After a heavy, fulfilling day in Friedland, we were on our way to Quedlinburg. A small central German town, unknown to most of us prior to our journey, Quedlinburg was one of the highlights of the trip for me. Situated about halfway between Hanover and Leipzig, found in the state of Sachsen-Anhalt, the entire old city of Quedlinburg is a UNESCO world heritage site. The old town has one of the highest concentrations of timber-framed homes in the world. Spanning five centuries, these homes (and now businesses) are some of the cutest, most endearing parts of this quaint city.
Check out the beauty and Disney-esque character of these buildings! It felt like Belle would pop out singing at any moment!
Relatively untouched by World War II, Quedlinburg is today, a sleepy town still largely untouched by traditional tourist pitfalls. In an effort to make the city sound even more enticing than I can on my own, I scoured the internet for other visitor information I could pass along to the six of you who are actually reading this in an effort to get people to this beautiful city. What that convinced me of even more fully is that YOU NEED TO GET TO THIS CITY! It seems to be a secret, even to the wide world of the internet–three of the four sites I found information on started with wiki.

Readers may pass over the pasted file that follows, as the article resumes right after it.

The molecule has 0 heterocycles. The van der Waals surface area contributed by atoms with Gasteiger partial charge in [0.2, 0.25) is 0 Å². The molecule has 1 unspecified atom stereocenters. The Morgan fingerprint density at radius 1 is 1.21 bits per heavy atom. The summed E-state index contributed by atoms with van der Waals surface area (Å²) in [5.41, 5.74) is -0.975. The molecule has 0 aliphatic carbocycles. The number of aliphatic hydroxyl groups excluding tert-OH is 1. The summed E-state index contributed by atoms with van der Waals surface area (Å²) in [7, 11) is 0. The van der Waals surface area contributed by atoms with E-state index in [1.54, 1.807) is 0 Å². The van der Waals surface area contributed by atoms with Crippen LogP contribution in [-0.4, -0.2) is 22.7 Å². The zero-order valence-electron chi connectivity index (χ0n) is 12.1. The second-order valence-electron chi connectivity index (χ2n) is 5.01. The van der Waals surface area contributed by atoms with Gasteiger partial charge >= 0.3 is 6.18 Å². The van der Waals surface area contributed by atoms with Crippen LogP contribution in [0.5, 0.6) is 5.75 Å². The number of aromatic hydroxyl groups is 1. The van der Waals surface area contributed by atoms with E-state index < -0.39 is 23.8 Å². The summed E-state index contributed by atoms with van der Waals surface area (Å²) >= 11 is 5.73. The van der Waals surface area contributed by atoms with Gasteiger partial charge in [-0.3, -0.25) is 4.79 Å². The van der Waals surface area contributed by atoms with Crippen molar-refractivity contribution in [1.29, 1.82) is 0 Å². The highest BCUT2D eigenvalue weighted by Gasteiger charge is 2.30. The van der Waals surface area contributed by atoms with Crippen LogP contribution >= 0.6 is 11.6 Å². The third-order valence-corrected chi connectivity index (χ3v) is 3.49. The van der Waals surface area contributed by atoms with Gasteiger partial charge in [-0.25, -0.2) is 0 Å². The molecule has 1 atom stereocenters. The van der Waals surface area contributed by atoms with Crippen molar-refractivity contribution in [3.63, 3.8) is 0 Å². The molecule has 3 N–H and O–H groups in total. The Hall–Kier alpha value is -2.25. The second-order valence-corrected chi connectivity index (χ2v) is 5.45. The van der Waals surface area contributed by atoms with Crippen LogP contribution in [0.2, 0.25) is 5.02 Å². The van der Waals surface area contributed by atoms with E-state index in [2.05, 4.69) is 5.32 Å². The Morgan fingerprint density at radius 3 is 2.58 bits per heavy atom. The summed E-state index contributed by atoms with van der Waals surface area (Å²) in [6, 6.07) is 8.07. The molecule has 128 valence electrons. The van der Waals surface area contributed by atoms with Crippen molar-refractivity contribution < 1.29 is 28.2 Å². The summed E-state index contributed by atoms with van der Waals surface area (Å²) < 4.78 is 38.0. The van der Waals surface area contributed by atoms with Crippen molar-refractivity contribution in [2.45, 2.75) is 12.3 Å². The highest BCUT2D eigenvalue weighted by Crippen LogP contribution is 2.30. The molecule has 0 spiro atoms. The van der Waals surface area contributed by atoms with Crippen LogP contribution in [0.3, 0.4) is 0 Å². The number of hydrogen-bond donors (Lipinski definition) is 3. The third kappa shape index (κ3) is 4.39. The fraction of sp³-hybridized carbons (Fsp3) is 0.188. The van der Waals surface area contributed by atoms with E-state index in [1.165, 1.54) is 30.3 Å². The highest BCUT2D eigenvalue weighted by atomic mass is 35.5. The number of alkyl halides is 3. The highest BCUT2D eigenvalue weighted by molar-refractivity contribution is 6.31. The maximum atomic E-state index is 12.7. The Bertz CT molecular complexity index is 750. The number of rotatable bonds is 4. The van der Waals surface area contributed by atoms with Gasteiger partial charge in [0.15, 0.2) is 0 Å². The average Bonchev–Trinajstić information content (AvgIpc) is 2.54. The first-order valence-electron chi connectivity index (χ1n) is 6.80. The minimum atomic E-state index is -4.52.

A couple brief insights from our 24 hours there: Hotel zum Bär is centrally located, just off the main drag in the old town. We enjoyed our stay there, and I would suggest it to anyone looking for a hotel. We also ate dinner at the restaurant atop the Cathedral Hill, and the view, and the food were well worth the (not very difficult) walk up.
I have little else to say that the photos can’t say for me, except that the quiet peacefulness of this city provided a wonderful contrast to the loud, energetic, diverse, gritty city we were about to encounter in Berlin. When I get back to Germany, you better believe that a trip back to Quedlinburg is on the agenda. I can’t wait!